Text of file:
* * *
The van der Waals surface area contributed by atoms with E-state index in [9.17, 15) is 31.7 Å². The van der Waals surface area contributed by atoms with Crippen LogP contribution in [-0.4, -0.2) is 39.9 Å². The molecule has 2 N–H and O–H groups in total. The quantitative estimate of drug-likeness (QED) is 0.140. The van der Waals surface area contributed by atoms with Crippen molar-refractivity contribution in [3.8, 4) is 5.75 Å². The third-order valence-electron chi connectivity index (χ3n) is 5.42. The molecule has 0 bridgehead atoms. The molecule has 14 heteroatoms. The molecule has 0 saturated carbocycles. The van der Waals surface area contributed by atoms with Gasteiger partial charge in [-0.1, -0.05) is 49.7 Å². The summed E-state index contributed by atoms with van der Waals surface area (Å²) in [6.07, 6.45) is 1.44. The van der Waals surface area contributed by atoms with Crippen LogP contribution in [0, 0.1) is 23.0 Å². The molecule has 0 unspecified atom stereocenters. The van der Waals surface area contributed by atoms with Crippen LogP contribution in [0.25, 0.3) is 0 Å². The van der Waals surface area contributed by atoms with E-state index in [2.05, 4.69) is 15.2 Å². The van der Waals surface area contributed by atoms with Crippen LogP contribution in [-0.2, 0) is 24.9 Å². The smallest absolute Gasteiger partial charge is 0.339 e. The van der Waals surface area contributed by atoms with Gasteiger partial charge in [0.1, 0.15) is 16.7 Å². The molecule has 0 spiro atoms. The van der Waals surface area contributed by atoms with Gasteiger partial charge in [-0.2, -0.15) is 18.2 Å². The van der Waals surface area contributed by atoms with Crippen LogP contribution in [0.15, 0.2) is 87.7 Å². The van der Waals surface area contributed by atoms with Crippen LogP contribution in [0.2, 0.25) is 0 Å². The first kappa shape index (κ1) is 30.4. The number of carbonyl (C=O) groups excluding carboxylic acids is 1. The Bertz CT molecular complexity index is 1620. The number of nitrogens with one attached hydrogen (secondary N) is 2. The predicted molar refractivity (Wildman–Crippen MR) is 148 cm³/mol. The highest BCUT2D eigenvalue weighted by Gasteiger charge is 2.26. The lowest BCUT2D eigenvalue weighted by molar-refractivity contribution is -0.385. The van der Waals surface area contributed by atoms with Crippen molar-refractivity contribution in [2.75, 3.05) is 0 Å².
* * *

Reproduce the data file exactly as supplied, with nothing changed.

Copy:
The van der Waals surface area contributed by atoms with E-state index in [9.17, 15) is 31.7 Å². The van der Waals surface area contributed by atoms with Crippen LogP contribution in [-0.4, -0.2) is 39.9 Å². The molecule has 2 N–H and O–H groups in total. The quantitative estimate of drug-likeness (QED) is 0.140. The van der Waals surface area contributed by atoms with Crippen molar-refractivity contribution in [3.8, 4) is 5.75 Å². The third-order valence-electron chi connectivity index (χ3n) is 5.42. The molecule has 0 bridgehead atoms. The molecule has 14 heteroatoms. The molecule has 0 saturated carbocycles. The van der Waals surface area contributed by atoms with Gasteiger partial charge in [-0.1, -0.05) is 49.7 Å². The summed E-state index contributed by atoms with van der Waals surface area (Å²) in [6.07, 6.45) is 1.44. The van der Waals surface area contributed by atoms with Crippen LogP contribution in [0, 0.1) is 23.0 Å². The molecule has 0 unspecified atom stereocenters. The van der Waals surface area contributed by atoms with Crippen LogP contribution in [0.25, 0.3) is 0 Å². The van der Waals surface area contributed by atoms with E-state index in [2.05, 4.69) is 15.2 Å². The van der Waals surface area contributed by atoms with Crippen LogP contribution in [-0.2, 0) is 24.9 Å². The smallest absolute Gasteiger partial charge is 0.339 e. The van der Waals surface area contributed by atoms with Gasteiger partial charge in [0.1, 0.15) is 16.7 Å². The molecule has 0 spiro atoms. The van der Waals surface area contributed by atoms with Gasteiger partial charge in [-0.2, -0.15) is 18.2 Å². The van der Waals surface area contributed by atoms with Crippen LogP contribution in [0.15, 0.2) is 87.7 Å². The van der Waals surface area contributed by atoms with Crippen LogP contribution in [0.2, 0.25) is 0 Å². The first kappa shape index (κ1) is 30.4. The number of carbonyl (C=O) groups excluding carboxylic acids is 1. The Bertz CT molecular complexity index is 1620. The number of nitrogens with one attached hydrogen (secondary N) is 2. The predicted molar refractivity (Wildman–Crippen MR) is 148 cm³/mol. The highest BCUT2D eigenvalue weighted by Gasteiger charge is 2.26. The lowest BCUT2D eigenvalue weighted by molar-refractivity contribution is -0.385. The van der Waals surface area contributed by atoms with Crippen molar-refractivity contribution in [2.75, 3.05) is 0 Å².